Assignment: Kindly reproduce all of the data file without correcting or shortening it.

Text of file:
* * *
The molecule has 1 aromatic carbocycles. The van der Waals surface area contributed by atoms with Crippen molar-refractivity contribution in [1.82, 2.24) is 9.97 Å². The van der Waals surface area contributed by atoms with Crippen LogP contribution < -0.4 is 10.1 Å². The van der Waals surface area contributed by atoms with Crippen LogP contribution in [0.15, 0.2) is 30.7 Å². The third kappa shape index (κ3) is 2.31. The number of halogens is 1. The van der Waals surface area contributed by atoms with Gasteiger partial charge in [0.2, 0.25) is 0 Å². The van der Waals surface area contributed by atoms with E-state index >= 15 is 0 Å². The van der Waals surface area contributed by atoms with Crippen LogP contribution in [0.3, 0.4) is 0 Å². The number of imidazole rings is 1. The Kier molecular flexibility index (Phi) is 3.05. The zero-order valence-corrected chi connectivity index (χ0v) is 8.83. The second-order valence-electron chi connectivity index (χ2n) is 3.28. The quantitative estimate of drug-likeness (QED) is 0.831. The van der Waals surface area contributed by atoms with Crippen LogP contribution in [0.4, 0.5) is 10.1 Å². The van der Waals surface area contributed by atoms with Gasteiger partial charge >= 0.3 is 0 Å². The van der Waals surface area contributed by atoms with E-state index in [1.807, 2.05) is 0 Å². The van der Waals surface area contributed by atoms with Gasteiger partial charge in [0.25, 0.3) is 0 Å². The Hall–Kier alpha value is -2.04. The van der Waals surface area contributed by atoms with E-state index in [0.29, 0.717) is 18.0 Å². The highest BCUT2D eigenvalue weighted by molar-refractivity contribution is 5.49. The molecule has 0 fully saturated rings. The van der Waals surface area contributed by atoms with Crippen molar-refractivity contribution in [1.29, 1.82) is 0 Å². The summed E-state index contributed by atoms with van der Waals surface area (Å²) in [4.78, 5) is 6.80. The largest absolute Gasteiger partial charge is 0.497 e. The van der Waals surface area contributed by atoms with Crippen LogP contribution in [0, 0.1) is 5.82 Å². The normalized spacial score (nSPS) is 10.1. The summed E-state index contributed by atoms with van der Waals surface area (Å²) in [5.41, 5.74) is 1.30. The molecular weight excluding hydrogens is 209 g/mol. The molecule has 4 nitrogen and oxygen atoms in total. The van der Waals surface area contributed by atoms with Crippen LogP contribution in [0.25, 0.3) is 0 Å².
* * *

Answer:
The molecule has 1 aromatic carbocycles. The van der Waals surface area contributed by atoms with Crippen molar-refractivity contribution in [1.82, 2.24) is 9.97 Å². The van der Waals surface area contributed by atoms with Crippen LogP contribution < -0.4 is 10.1 Å². The van der Waals surface area contributed by atoms with Crippen LogP contribution in [0.15, 0.2) is 30.7 Å². The third kappa shape index (κ3) is 2.31. The number of halogens is 1. The van der Waals surface area contributed by atoms with Gasteiger partial charge in [0.2, 0.25) is 0 Å². The van der Waals surface area contributed by atoms with E-state index >= 15 is 0 Å². The van der Waals surface area contributed by atoms with Crippen LogP contribution in [0.3, 0.4) is 0 Å². The number of imidazole rings is 1. The Kier molecular flexibility index (Phi) is 3.05. The zero-order valence-corrected chi connectivity index (χ0v) is 8.83. The second-order valence-electron chi connectivity index (χ2n) is 3.28. The quantitative estimate of drug-likeness (QED) is 0.831. The van der Waals surface area contributed by atoms with Crippen LogP contribution in [0.4, 0.5) is 10.1 Å². The van der Waals surface area contributed by atoms with Gasteiger partial charge >= 0.3 is 0 Å². The van der Waals surface area contributed by atoms with E-state index in [1.807, 2.05) is 0 Å². The van der Waals surface area contributed by atoms with Gasteiger partial charge in [0.25, 0.3) is 0 Å². The Hall–Kier alpha value is -2.04. The van der Waals surface area contributed by atoms with E-state index in [0.29, 0.717) is 18.0 Å². The highest BCUT2D eigenvalue weighted by molar-refractivity contribution is 5.49. The molecule has 0 fully saturated rings. The van der Waals surface area contributed by atoms with Crippen molar-refractivity contribution in [1.29, 1.82) is 0 Å². The summed E-state index contributed by atoms with van der Waals surface area (Å²) in [4.78, 5) is 6.80. The largest absolute Gasteiger partial charge is 0.497 e. The van der Waals surface area contributed by atoms with Crippen LogP contribution in [0, 0.1) is 5.82 Å². The normalized spacial score (nSPS) is 10.1. The summed E-state index contributed by atoms with van der Waals surface area (Å²) in [5.41, 5.74) is 1.30. The molecular weight excluding hydrogens is 209 g/mol. The molecule has 4 nitrogen and oxygen atoms in total. The van der Waals surface area contributed by atoms with Crippen LogP contribution in [0.25, 0.3) is 0 Å².